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Assassination Hoax Brings Milk Shakes to the Yard

Another bizarre incident in the evolving story of New York and its relationship with the NYPD. Last night three NYPD officers went to a Shake Shack in Lower Manhattan, got shakes and then became ill after drinking the shakes. They either went to or were taken to the hospital, treated and then released. This quickly led to suspicion that the officers had been intentionally poisoned by one or more Shake Shack employees as part of the purported left-wing, Antifa, civilian “war” on the NYPD. An investigation was commenced. But before anything was established the NYPD’s police unions went into overdrive accusing one or more Shake Shack employees of attempting to assassinate the officers.

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Where Things Stand: Show-And-Tell Police Reform
This is your TPM early-afternoon briefing.

Momentarily, President Trump will head out to the White House Rose Garden, parading out a group of families whose loved ones were victims of police violence, and announce a set of executive order reforms that will do little but appease the police.

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Our Brave New COVID World

Way, way back on March 11th, I wrote that we appeared to be entering onto a months’ long period of COVID whack-a-mole: a new normal across the country, an outbreak in this city or region followed by a lockdown until the spread abates, with the cycle repeated over and over indefinitely over time until science and medical research come to the rescue. The reality turned out quite different. The New York City metro was on the cusp of catastrophe. Four days later the state would report its first three fatalities. Just under one month after that post the daily statewide death toll would peak at 799. What slowly became clear was that New York wasn’t the first to be hit. It was a unique and devastating scale of outbreak for the whole United States, indeed on par with the worst in the world.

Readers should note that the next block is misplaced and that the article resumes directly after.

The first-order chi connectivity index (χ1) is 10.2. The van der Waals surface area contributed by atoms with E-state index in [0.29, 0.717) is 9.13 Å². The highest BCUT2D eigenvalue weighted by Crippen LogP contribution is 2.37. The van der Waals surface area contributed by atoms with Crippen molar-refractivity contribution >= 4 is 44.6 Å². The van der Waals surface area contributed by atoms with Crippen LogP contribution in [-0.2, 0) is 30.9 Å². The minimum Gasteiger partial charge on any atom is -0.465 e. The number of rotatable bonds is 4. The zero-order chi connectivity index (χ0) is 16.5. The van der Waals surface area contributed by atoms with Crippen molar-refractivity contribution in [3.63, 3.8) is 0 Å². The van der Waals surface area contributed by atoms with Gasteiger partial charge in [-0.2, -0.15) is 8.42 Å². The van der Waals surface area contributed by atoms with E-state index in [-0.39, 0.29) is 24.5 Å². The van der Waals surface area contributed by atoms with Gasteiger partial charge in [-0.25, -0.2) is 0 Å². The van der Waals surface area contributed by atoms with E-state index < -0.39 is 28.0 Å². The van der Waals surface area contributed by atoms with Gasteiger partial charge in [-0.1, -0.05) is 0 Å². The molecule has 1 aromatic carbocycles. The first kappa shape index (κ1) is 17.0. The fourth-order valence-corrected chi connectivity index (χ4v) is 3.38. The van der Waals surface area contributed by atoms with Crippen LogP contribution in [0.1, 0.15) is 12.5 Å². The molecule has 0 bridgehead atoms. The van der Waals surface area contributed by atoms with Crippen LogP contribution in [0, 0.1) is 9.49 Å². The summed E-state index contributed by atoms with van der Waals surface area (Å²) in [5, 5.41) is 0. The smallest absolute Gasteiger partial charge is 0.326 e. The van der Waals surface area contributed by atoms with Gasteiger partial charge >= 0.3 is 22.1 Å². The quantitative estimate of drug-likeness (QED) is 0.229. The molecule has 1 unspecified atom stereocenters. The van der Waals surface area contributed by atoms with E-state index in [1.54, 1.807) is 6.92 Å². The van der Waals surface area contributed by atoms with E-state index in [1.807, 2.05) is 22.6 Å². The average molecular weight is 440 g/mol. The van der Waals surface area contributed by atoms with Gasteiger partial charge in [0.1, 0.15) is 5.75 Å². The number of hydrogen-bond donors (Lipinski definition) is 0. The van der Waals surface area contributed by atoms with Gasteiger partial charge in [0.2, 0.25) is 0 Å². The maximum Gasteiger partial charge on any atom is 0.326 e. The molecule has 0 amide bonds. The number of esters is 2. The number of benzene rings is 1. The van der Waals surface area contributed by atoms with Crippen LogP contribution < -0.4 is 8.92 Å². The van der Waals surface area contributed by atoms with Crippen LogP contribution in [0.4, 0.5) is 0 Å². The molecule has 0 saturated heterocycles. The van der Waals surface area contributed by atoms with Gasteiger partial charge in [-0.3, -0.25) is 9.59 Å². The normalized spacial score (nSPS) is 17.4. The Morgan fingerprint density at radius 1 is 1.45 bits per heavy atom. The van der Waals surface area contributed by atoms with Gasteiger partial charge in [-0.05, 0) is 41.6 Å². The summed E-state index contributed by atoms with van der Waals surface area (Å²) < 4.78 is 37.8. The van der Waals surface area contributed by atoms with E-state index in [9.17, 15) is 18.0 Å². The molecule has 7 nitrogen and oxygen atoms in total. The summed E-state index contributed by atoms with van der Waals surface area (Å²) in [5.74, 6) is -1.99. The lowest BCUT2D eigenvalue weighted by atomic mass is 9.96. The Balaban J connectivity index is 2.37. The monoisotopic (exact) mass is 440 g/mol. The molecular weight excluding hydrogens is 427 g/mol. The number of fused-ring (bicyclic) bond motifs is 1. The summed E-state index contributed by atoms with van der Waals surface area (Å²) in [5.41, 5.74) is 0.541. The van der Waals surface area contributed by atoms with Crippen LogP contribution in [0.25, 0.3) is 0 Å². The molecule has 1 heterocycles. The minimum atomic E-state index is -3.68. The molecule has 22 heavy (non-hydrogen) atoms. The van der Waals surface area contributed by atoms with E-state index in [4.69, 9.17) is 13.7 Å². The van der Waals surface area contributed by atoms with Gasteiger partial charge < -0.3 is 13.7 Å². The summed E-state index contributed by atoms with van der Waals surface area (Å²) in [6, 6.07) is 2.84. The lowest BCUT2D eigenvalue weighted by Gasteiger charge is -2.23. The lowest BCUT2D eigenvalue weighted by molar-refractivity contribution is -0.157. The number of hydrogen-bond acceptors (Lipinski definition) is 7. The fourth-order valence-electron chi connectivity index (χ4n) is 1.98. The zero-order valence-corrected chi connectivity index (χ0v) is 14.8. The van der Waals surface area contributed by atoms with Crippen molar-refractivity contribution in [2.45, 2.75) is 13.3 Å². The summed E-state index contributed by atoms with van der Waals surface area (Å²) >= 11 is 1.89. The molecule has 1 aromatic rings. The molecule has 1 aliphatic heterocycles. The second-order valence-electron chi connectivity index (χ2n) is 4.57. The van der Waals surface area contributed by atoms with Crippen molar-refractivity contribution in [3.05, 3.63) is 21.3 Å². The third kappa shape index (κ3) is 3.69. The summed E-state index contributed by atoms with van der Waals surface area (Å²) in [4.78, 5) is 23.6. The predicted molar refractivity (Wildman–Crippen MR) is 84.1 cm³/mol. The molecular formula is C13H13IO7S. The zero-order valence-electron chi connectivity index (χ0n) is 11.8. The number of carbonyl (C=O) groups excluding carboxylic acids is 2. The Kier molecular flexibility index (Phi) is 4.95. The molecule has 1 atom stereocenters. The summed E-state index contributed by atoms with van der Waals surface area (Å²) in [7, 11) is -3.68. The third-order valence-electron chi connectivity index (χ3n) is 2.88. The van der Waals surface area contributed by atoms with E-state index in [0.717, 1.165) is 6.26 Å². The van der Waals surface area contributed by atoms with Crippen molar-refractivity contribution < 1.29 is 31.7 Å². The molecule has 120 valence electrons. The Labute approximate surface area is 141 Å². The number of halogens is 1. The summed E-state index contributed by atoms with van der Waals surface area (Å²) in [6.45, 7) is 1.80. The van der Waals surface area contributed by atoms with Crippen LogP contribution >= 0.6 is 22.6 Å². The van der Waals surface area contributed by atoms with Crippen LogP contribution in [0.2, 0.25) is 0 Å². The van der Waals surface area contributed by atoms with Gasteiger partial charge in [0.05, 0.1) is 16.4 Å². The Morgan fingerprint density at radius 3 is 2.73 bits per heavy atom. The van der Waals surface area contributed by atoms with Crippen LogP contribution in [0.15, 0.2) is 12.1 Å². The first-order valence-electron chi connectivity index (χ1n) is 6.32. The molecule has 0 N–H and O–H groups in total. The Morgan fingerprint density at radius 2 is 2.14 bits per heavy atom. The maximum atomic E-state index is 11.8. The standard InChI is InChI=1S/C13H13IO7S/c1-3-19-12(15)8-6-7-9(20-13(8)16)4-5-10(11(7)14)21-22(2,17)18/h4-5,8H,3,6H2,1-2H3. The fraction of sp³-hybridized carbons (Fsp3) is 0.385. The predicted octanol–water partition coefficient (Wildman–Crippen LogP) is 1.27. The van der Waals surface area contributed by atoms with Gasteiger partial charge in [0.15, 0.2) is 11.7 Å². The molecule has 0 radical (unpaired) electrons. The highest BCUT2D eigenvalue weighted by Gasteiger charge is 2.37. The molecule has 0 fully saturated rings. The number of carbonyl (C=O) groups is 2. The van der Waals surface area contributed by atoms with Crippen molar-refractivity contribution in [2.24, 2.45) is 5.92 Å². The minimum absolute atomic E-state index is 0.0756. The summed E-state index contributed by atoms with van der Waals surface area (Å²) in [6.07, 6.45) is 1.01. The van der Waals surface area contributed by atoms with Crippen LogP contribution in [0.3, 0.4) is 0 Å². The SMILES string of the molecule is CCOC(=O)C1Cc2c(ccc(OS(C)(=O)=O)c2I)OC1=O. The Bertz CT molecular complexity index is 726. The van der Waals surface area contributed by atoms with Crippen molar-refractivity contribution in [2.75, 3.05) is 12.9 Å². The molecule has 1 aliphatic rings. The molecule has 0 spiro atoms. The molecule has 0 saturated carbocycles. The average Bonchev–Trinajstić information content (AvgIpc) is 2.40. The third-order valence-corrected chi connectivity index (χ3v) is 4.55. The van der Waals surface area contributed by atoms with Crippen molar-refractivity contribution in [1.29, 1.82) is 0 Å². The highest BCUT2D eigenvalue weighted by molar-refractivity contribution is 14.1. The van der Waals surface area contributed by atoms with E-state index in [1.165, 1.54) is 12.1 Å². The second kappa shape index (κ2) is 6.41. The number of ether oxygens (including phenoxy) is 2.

Today we finally seem to be in the midst of that whack-a-mole model we discussed three months ago. For the moment at least New York seems to be one of the most COVID-controlled regions in the country. The state has more than double the rate of national testing and the percentage of positive tests has been consistently under 2% since the beginning of June. Meanwhile cases are growing steadily across the South and in much of the West.

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Where Things Stand: The First Good News Of 2020
This is your TPM early-afternoon briefing.

2020 has been a rough one for everyone.

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Appeals Court Seems OK With Flynn Judge Doing His Thing For The Next Month
CREDIT: DOMINIC BRACCO II FOR THE WASHINGTON POSTSLUG:na/sullivanDATE:4/9/2009CAPTION: Judge Emmet G. Sullivan works at his office on April 9, 2009 in D.C. Sullivan threw out the indictment against former Sen. Ted Stevens this week.

We won’t know for sure until we get their decision. But it sure seemed like a majority of the appellate panel that heard Michael Flynn’s objections to his judge’s recent conduct were okay with letting the judge do the things he has planned in the case for the next month.

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Where Things Stand: COVID Is Over But Also Don’t Sue Me If It’s Not Actually Over
This is your TPM early-afternoon briefing.

Every major news outlet has some sort of headline on this news today. It’s too juicy to resist.

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A New Name for Fort Benning

TPM Reader RS has a good idea about a new name for Fort Benning …

It was a pleasure to re-read the essay you wrote on Grant and his memoirs.

And it reminded me of another great American general who doesn’t get the credit he deserves: George C. Marshall. Starting at Fort Benning in the late 1920’s, Marshall literally created the modern US Army that won every major battle it fought in WWII, save the Rapido River crossing in central Italy.*